Learning styles may be debunked, but teaching/facilitating/engagement styles live on #sciengage #scioutreach

As people develop their public engagement (aka outreach or communication or informal/free-choice education) practices, they may begin to think about the style they use when engaging. One tool that agricultural educators often draw on is Kolb’s educator roles based on the experiential learning cycle. In short, the role you take on in the engagement process depends on the part of the cycle the learner (what you might think of as your audience) is in and moving to: concrete experience, reflective observation, abstract conceptualization, or active experimentation.

When you are engaging with someone, are you acting as a coach, facilitator, expert, or evaluator? Truth is, it should depend on the situation and your goals as well as the goals of the partners in the engagement. As you expand your practice, look into these various roles and think about when you might use one or more in a given engagement situation. If you find you rely overly on one style, ask yourself whether you are just engaging in a lot more situations of a single type, or if your style might not match your goals very well.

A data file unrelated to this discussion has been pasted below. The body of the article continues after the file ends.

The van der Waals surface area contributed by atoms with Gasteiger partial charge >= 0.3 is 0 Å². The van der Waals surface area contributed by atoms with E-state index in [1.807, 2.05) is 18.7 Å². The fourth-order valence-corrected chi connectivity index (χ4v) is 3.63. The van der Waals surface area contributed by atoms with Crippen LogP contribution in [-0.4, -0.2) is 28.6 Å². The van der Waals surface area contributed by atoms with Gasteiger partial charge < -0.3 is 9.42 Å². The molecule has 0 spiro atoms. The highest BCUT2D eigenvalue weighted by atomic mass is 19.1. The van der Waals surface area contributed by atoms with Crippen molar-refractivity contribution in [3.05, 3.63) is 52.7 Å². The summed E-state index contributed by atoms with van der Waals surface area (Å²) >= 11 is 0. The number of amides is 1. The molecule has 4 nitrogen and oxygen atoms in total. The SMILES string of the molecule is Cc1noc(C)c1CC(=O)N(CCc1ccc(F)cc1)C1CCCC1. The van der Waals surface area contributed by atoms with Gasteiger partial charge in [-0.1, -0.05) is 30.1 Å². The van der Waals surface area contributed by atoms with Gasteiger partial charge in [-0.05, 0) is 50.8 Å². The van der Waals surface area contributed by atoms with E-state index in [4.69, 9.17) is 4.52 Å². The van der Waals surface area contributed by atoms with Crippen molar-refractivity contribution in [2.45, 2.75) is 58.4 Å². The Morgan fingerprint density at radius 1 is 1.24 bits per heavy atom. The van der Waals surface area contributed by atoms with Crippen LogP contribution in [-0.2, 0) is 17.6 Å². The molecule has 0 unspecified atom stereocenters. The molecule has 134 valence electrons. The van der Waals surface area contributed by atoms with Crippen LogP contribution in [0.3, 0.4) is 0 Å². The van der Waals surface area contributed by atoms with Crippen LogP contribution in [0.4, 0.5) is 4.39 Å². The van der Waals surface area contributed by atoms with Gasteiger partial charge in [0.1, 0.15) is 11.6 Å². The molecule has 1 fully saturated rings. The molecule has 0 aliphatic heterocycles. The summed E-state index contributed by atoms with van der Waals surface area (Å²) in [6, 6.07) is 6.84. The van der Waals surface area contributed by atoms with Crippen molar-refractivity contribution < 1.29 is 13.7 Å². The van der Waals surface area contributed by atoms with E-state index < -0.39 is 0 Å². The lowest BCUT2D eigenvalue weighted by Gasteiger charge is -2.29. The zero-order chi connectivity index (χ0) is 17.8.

You can participate in the research on these roles and get your own profile here.

My profile (as of today) –






Looks like I could use a little more balance, but then again, these days I mostly work one-on-one or in small groups with undergraduates and grad students for research. I don’t teach classes, though I occasionally facilitate workshops.


Posted: June 27, 2017

Category: Professional Development, UF/IFAS Extension
Tags: Public Engagement, Science Communication, Science Education, Science Outreach

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